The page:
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    Aspect Ratios

  • What aspect ratio screen should I order – 2.35:1, 2.40:1, or 2.37:1?

    The fact is that there is an entire range of aspect ratios, mostly from 2.35:1 to 2.40, used by directors for major motion pictures. “2.35:1” has caught on mostly because many of the earlier True Widescreen movies (as opposed to those made for smaller screen) were filmed in this ratio. “True Widescreen” is used to encompass the format realm of major motion pictures in an attempt to minimize confusion. However, “2.35:1” is still strongly part of the vernacular for emerging home cinema so we use just as frequently. The direct answer is that we recommend a 2.40:1 screen and to set your system up so that 1.85 movies (in a constant height system) fill the top and bottom of your 2.40 screen. There are a lot of convoluted reasons for this, but basically using a 2.40:1 screen seems to be the most effective way of minimizing black bars (or strips) from the top and bottom of popular content short of having adjustable masking.
  • What movies are available in the True Widescreen 2.40:1 ratio?

    A quick check through your current DVD, Blu-ray or HD-DVD collection will probably reveal that the majority of movies you already own are in the 2.35:1 or greater ratio. Simply look on the back cover and you will probably see the “this movie is in letterbox format – the black bars at the top and bottom of your screen are normal” along with a “2.35:1” or “2.40:1” designation. Almost all of these films will work properly with a Panamorph lens system and compatible scaler / projector. This is also true of many high definition movies on TV, cable or satellite.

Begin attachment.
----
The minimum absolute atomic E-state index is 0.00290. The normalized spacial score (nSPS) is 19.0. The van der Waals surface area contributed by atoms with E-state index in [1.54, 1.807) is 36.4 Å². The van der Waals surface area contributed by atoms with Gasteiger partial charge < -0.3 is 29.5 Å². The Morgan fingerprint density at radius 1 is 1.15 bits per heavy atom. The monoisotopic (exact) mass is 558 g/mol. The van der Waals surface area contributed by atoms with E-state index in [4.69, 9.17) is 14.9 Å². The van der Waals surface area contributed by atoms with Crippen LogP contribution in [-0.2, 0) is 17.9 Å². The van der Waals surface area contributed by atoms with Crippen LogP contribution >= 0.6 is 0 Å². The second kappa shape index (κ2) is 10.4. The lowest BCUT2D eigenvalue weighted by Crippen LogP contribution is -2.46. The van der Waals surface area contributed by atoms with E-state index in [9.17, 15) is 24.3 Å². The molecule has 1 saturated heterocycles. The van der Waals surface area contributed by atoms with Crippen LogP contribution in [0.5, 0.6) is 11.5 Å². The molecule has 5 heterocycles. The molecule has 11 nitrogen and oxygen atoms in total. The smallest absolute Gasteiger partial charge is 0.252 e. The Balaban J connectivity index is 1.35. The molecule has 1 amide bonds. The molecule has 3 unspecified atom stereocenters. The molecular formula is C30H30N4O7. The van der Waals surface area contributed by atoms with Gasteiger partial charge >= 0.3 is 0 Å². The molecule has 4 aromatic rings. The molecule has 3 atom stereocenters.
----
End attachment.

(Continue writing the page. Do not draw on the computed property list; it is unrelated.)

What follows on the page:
• Will the Panamorph lenses work with “XYZ” projector?

    In all likelihood, yes. Panamorph lenses are designed with a very large aperture so that it would even accommodate projectors with very large lenses or beam spots. Having a large aperture also means that the lenses will work through the entire zoom range of most projectors, which greatly eases installation concerns.
  • What movies are available in the True Widescreen 2.40:1 / 2.35:1 or greater ratio?

    A quick check through your current DVD or Blu-ray collection will probably reveal that the majority of movies you already own are in the 2.35:1 or greater ratio. Simply look on the back cover and you will probably see the “this movie is in letterbox format – the black bars at the top and bottom of your screen are normal” along with a “2.35:1,” “2.39:1” or “2.40:1” designation. Almost all of these films will work properly with a projector and screen. The best experience is when paired with a Panamorph lens, or projector with a widescreen native sensor. This is also true of many high definition movies on TV, cable or satellite.
  • How Does The Panamorph Anamorphic Lens Work?